The other 2 (or 3) free in your bird safe room, and then you need to consider where they could settle down for the night. Do they have a particular perch or swing that they sleep on? Could you fit sleeping swings in the travel cage and put the travel cage on top of the main cage? You could attach a perch (or perches) to the outside of the main cage, at the height that they would normally sleep.
However, you work it, it’s going to be confusing for them at first.

Once you have two main cages, consider a room reshuffle and rotate their out of cage time. I would not attempt any joint out of cage time for at least a few weeks: They need to feel at home in the new cage set ups first, so that you have an easier time returning them to their own cages. If you limit their daylight hours, then hopefully Mr Flirty’s hormones will settle down too.

I guess you’re feeling really disappointed. Allowing your bird’s to have cages open 24/7 in a safe room is a great ideal, unfortunately it just isn’t working well with this bunch. Best of luck.
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Old 10-14-2017, 01:11 PM
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What causes them to start acting like this out of no where? They have never had any issues for almost a whole year. They were even best friends.
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Old 10-14-2017, 01:38 PM
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Sometimes there is no obvious reason, but common triggers are sexual maturity, a hen coming into condition, mating season suggested by long days, a stable environment and plentiful high protein food. Even simple moulting can make them less tolerant. Unfortunately, such behaviour once started can be very difficult to change.
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Old 10-14-2017, 01:38 PM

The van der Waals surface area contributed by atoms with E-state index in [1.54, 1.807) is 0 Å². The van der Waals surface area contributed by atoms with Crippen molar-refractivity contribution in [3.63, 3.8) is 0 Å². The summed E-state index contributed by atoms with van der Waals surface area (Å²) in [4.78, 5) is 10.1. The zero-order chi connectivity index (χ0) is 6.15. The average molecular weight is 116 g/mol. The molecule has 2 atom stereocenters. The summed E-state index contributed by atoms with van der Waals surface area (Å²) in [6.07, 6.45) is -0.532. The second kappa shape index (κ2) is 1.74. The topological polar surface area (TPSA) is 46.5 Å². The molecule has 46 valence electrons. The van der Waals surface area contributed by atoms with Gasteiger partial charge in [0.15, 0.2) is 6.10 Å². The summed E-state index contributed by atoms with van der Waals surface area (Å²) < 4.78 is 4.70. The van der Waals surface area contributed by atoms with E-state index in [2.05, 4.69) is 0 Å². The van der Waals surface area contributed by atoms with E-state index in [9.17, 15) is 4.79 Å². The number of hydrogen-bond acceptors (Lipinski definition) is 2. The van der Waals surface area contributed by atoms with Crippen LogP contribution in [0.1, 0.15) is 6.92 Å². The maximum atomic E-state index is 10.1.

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The best advice for this situation is mentioned in posts above.

I know you're curious as to the "why" it's happening, but most important is to take action now, and get another cage to separate, and work out a routine of out of cage time separately.

Sometimes our animals do things that don't always make it convenient for us, and don't allow us to have a routine which we'd prefer, as I know that first hand with mine. Still, being living sentient creatures under our care, it is ultimately our responsibility to find and implement a solution that we can manage, and that is also good for the animals.

Perhaps your birds are now coming into maturity or breeding condition. You can rearrange the cage, avoid dark cozy hiding spots, give more hours of darkness, etc. but you might just happen to have individuals who aren't going to get along anymore period. We can only guess based on the information. Best of luck!

** looks like JRS was posting above at same time
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Old 10-14-2017, 03:02 PM
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When you say give more hours of darkness. Do you mean like putting a blanket over their cage for a few hours?
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Old 10-14-2017, 06:08 PM
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Yes, covering the cage earlier than dusk and/or removing it later than sunrise, so that they have a maximum daylight of 10hours.
Or closing thick curtains/blinds.